False posts spread panic, waste SAPS resources

2017-06-07 06:00

THE South African Police Service (SAPS) said they have noted with concern the increasing number of false posts on social media about missing, kidnapped and abducted girls and women.

In a media statement by the SA Police, they said that while social media has proven a helpful medium for both the community and the police, hoaxes, fake news and dissemination of false information the SAPS has experienced of late not only spread panic among local communities, but also waste the police’s time and resources.

On May 30 a social media post alleging the abduction of a girl in Naledi, Soweto, by persons in a Quantum vehicle (registration number included) went viral.

After an immediate and thorough investigation, the owner of the Quantum was traced and could prove that the vehicle had been parked and immobile over the period of the alleged abduction. When the originator of the post was traced for clarity, she could not substantiate her story.

In the statement, the police say that many social media posts relating to crime in general and crimes against women, children and vulnerable persons are relevant and helpful to the SAPS.

They (the police) also participate on social media platforms in order to interact with communities and obtain their views and inputs. “Policing is a consultative and collaborative process and the SAPS has no intention of serving and protecting in isolation from communities.”

Hoaxes and false posts, some published to extract revenge on an individual, to attract attention or make a lover jealous, not only divert the police’s stretched resources, but can also have far-reaching repercussions.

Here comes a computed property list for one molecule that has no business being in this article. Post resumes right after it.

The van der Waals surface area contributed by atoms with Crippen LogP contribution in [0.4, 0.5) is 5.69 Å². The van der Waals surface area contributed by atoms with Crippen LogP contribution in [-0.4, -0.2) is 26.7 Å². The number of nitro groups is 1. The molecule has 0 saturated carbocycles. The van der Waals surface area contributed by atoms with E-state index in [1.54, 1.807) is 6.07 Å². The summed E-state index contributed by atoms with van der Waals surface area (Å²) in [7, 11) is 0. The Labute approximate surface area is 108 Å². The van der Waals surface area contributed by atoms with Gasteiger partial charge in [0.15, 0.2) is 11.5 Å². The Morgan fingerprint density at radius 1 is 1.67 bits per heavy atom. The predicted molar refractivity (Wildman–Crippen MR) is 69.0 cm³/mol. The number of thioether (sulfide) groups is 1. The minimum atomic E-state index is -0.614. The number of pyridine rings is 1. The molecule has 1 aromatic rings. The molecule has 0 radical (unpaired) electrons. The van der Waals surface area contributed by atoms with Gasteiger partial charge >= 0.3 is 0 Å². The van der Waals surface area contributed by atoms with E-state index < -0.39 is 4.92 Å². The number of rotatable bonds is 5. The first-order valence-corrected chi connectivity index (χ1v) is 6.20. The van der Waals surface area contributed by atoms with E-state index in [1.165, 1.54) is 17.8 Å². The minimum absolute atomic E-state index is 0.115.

An example is the recent violence that erupted in KwaMashu in KwaZulu-Natal on May 29. The incident began with an allegation on social media of trafficking human body parts by persons who were identified.

It escalated into looting and violent protest actions during which two people were shot, one of whom died. The police were also fired upon as they attempted to neutralise the situation.

The police said that this is a clear example of how the reckless or malicious use of social media can cause chaos and even loss of life.

“While state resources are being utilised to verify and investigate hoaxes, the police are being diverted from performing their constitutionally mandated duties of preventing, detecting and combating crime and this is an untenable situation,” said former Acting National Police Commissioner Lt Gen Khomotso Phahlane in the statement.

“Just as in the event of a person laying a false criminal charge, those spreading false information through social media, leading to crimes being committed or the fruitless use of state resources, will be investigated and prosecuted or subjected to civil litigation to recover police expenses,” said Phahlane.


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